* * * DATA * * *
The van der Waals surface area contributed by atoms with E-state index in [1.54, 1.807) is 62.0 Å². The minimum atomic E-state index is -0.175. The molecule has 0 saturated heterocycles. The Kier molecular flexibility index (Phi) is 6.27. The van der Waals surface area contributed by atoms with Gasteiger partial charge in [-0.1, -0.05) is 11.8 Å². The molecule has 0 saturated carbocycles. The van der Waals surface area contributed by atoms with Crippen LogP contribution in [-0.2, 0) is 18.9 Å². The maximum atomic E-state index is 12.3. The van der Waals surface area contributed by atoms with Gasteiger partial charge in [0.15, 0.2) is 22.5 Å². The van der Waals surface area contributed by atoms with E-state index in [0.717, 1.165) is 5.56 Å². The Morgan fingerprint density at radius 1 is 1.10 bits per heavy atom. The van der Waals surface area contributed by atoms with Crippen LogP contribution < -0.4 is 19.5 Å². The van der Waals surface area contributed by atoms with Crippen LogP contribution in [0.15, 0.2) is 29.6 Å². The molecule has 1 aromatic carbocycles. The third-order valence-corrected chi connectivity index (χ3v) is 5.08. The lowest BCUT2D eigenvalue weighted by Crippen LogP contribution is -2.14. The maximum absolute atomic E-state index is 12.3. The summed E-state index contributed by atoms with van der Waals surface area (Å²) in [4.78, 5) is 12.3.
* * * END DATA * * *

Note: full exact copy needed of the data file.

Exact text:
The van der Waals surface area contributed by atoms with E-state index in [1.54, 1.807) is 62.0 Å². The minimum atomic E-state index is -0.175. The molecule has 0 saturated heterocycles. The Kier molecular flexibility index (Phi) is 6.27. The van der Waals surface area contributed by atoms with Gasteiger partial charge in [-0.1, -0.05) is 11.8 Å². The molecule has 0 saturated carbocycles. The van der Waals surface area contributed by atoms with Crippen LogP contribution in [-0.2, 0) is 18.9 Å². The maximum atomic E-state index is 12.3. The van der Waals surface area contributed by atoms with Gasteiger partial charge in [0.15, 0.2) is 22.5 Å². The van der Waals surface area contributed by atoms with E-state index in [0.717, 1.165) is 5.56 Å². The Morgan fingerprint density at radius 1 is 1.10 bits per heavy atom. The van der Waals surface area contributed by atoms with Crippen LogP contribution < -0.4 is 19.5 Å². The van der Waals surface area contributed by atoms with Crippen LogP contribution in [0.15, 0.2) is 29.6 Å². The molecule has 1 aromatic carbocycles. The third-order valence-corrected chi connectivity index (χ3v) is 5.08. The lowest BCUT2D eigenvalue weighted by Crippen LogP contribution is -2.14. The maximum absolute atomic E-state index is 12.3. The summed E-state index contributed by atoms with van der Waals surface area (Å²) in [4.78, 5) is 12.3.